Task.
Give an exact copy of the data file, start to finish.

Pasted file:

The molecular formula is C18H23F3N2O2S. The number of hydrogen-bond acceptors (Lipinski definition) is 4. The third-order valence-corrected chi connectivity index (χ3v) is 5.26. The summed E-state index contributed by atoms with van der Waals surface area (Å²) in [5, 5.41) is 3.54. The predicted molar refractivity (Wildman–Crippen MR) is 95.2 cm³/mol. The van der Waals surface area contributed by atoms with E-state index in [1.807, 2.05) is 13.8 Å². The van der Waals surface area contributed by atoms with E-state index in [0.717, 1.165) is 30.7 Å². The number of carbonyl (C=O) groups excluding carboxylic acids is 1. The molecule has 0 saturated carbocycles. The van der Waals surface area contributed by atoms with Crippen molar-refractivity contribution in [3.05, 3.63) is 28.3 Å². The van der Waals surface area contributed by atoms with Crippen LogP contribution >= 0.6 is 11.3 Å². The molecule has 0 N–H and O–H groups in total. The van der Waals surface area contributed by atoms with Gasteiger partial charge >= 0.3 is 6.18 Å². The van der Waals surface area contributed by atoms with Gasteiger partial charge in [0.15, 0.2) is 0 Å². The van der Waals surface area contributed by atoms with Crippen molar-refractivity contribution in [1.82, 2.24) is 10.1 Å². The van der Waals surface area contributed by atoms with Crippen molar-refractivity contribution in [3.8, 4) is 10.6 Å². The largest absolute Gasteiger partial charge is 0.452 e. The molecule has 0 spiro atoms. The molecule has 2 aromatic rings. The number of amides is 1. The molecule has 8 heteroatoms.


The molecular formula is C18H23F3N2O2S. The number of hydrogen-bond acceptors (Lipinski definition) is 4. The third-order valence-corrected chi connectivity index (χ3v) is 5.26. The summed E-state index contributed by atoms with van der Waals surface area (Å²) in [5, 5.41) is 3.54. The predicted molar refractivity (Wildman–Crippen MR) is 95.2 cm³/mol. The van der Waals surface area contributed by atoms with E-state index in [1.807, 2.05) is 13.8 Å². The van der Waals surface area contributed by atoms with E-state index in [0.717, 1.165) is 30.7 Å². The number of carbonyl (C=O) groups excluding carboxylic acids is 1. The molecule has 0 saturated carbocycles. The van der Waals surface area contributed by atoms with Crippen molar-refractivity contribution in [3.05, 3.63) is 28.3 Å². The van der Waals surface area contributed by atoms with Crippen LogP contribution >= 0.6 is 11.3 Å². The molecule has 0 N–H and O–H groups in total. The van der Waals surface area contributed by atoms with Gasteiger partial charge >= 0.3 is 6.18 Å². The van der Waals surface area contributed by atoms with Gasteiger partial charge in [0.15, 0.2) is 0 Å². The van der Waals surface area contributed by atoms with Crippen molar-refractivity contribution in [1.82, 2.24) is 10.1 Å². The van der Waals surface area contributed by atoms with Crippen molar-refractivity contribution in [3.8, 4) is 10.6 Å². The largest absolute Gasteiger partial charge is 0.452 e. The molecule has 0 spiro atoms. The molecule has 2 aromatic rings. The number of amides is 1. The molecule has 8 heteroatoms.